Why is service learning and community engagement important?

I think in business courses it is important to bring in as much experiential learning as possible. In my mind, working with community organizations or nonprofits, which have a lot of the same issue as for-profits, is important. It’s valuable to use those skills you’re learning in the classroom to benefit these organizations. So if we can figure out ways to marry those two, it’s a great fit.

What project are you currently working on? 

Global Entrepreneurship Week, started by the Kauffman Foundation, is made up of tens of thousands of events happening across 130 different countries at once the week of Nov. 18. People can form independent events and register them at KU. Our main event is Friday, Nov. 22nd at The Lied Center. Students compete to come up with a social innovation concept that could benefit eastern Kansas, which struggles with poverty and unemployment. Then a panel of social innovators and entrepreneurs will talk about how they’ve gotten their ideas, why they became entrepreneurs and why they became interested in social entrepreneurship. At the end, a free lunch will be open to anyone on campus.

What are your goals for the entrepreneurship program this academic year?

We are putting a focus on social entrepreneurship. I want to see more cross-campus involvement. I think we have a great presence and strength here in the business school. So, one of my goals with this is to bring in students to introduce them to entrepreneurship and how it can impact their goals across campus.

What courses in the entrepreneurship program do you most enjoy you teaching and why?

I teach three courses and I like them all!
-Corporate Entrepreneurship, it was just approved to be a permanent course. The idea behind it is how to apply entrepreneurship to a large established company.
-Management of Small Businesses, it’s fun because we work as consultants with local small businesses. Students get to interact with business owners and help them tackle problems.
-Entrepreneurship in Practice, it’s exciting because it’s very untraditional. We work on a simulation throughout the course and on a major project. This year’s project is with Van Go, Inc., an art-based social service agency in east Lawrence.  
How did you get to where you are as associate director of entrepreneurship programs?

My background is in industry. After getting my MBA in Chicago, I spent my time working for both small and large businesses in mainly strategy roles, as well as running my own marketing consulting firm. Then I learned about the entrepreneurship program here at KU. It just sounded like a terrific opportunity so I pursued it. Now it’s my third year here.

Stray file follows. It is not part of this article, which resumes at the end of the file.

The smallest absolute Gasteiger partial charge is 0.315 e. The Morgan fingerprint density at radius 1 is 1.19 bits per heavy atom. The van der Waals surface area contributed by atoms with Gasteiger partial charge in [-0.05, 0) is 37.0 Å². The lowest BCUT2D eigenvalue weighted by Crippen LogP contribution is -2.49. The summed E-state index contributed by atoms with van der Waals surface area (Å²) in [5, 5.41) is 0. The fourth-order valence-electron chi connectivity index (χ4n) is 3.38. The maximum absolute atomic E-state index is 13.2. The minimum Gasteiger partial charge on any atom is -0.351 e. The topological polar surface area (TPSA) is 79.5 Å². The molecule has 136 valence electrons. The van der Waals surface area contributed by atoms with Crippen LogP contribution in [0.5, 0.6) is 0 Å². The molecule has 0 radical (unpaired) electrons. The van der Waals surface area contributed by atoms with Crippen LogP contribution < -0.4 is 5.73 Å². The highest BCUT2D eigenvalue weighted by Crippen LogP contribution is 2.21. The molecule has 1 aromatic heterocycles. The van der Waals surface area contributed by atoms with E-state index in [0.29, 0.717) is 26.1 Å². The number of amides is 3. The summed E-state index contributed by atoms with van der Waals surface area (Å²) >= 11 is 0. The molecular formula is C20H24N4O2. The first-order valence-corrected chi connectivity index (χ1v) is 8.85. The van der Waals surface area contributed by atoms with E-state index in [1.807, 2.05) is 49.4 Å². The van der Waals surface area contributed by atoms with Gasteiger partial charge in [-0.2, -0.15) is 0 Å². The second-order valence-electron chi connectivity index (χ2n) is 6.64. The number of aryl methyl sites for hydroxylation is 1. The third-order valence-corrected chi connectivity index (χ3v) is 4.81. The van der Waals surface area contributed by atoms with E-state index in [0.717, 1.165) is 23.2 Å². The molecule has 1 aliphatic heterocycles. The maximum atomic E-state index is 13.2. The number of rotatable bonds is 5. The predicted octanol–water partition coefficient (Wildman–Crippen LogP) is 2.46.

What are one or two of your proudest professional highlights during your time at KU?

I would say my Entrepreneurship in Practice class last spring. We did a big project with the Center for Civic and Social Responsibility. The project students worked on all semester was presented high-level KU administrators, including Sara Rosen, senior vice provost for academic affairs. I was really proud of the students and how hard they worked.

by Mackenzie Leander

Tuesday, October 29, 2013

Millennial interest drives KU entrepreneurship programs

In the last decade, as the Kansas City startup scene flourished, KU built a program to prepare students for careers in entrepreneurship.

Wally Meyer
The KU School of Business created its entrepreneurship program in 2007.  Only six years later, nearly 300 KU students are enrolled in ENTR classes each semester, making entrepreneurship the largest concentration offered at the business school.  Wally Meyer, director of entrepreneurship programs, believes that the millennial generation is geared toward entrepreneurship, partially because of its popular role models.

“Some of this generation’s heroes are Steve Jobs, Bill Gates and LeBron James — who is not only an extraordinary athlete, he’s an extraordinary entrepreneur,” Meyer said.  “And you see these guys and you say, ‘Why not me?’ which is a great attitude.”

Meyer has seen an exponential growth in students’ interest in the past few years.  Because of KU’s proximity to Kansas City, students watched as the startup bug infected the city.  However, Meyer said he believes it takes tenacity to be a great entrepreneur.

“They have to love what they do because this is hard work and they’re surrounded by nay-sayers,” he said.  “They’re surrounded by people who say, ‘You can’t do that.  That’s not going to be successful.’”

Students at KU can get involved in entrepreneurship and learn more about the startup scene through the Entrepreneurship Club, Enactus or entrepreneurship opportunities in Kansas City, like Kansas City Startup Weekend.